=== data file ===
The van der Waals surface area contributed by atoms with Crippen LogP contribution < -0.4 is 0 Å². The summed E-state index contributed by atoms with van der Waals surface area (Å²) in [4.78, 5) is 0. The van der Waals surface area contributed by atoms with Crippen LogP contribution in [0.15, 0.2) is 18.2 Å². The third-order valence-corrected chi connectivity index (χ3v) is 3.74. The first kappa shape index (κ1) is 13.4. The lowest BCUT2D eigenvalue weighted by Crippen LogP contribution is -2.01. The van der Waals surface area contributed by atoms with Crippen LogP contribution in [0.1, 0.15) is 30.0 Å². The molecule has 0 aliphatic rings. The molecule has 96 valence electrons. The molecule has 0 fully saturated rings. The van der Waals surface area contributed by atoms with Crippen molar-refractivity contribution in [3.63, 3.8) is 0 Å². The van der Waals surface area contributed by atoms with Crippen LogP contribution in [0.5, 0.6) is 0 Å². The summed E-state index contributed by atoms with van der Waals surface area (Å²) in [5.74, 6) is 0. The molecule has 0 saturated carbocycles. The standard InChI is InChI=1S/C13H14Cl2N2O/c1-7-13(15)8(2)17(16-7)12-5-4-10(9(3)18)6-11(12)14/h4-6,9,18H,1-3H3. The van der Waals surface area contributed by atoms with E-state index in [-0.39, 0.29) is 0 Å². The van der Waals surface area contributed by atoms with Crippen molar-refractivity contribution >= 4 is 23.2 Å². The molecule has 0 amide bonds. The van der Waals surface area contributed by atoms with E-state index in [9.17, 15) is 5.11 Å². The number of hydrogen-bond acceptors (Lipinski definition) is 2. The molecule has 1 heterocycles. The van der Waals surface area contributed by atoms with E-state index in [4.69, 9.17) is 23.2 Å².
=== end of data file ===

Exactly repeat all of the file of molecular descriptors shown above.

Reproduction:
The van der Waals surface area contributed by atoms with Crippen LogP contribution < -0.4 is 0 Å². The summed E-state index contributed by atoms with van der Waals surface area (Å²) in [4.78, 5) is 0. The van der Waals surface area contributed by atoms with Crippen LogP contribution in [0.15, 0.2) is 18.2 Å². The third-order valence-corrected chi connectivity index (χ3v) is 3.74. The first kappa shape index (κ1) is 13.4. The lowest BCUT2D eigenvalue weighted by Crippen LogP contribution is -2.01. The van der Waals surface area contributed by atoms with Crippen LogP contribution in [0.1, 0.15) is 30.0 Å². The molecule has 0 aliphatic rings. The molecule has 96 valence electrons. The molecule has 0 fully saturated rings. The van der Waals surface area contributed by atoms with Crippen molar-refractivity contribution in [3.63, 3.8) is 0 Å². The van der Waals surface area contributed by atoms with Crippen LogP contribution in [0.5, 0.6) is 0 Å². The summed E-state index contributed by atoms with van der Waals surface area (Å²) in [5.74, 6) is 0. The molecule has 0 saturated carbocycles. The standard InChI is InChI=1S/C13H14Cl2N2O/c1-7-13(15)8(2)17(16-7)12-5-4-10(9(3)18)6-11(12)14/h4-6,9,18H,1-3H3. The van der Waals surface area contributed by atoms with E-state index in [-0.39, 0.29) is 0 Å². The van der Waals surface area contributed by atoms with Crippen molar-refractivity contribution >= 4 is 23.2 Å². The molecule has 0 amide bonds. The van der Waals surface area contributed by atoms with E-state index in [9.17, 15) is 5.11 Å². The number of hydrogen-bond acceptors (Lipinski definition) is 2. The molecule has 1 heterocycles. The van der Waals surface area contributed by atoms with E-state index in [4.69, 9.17) is 23.2 Å².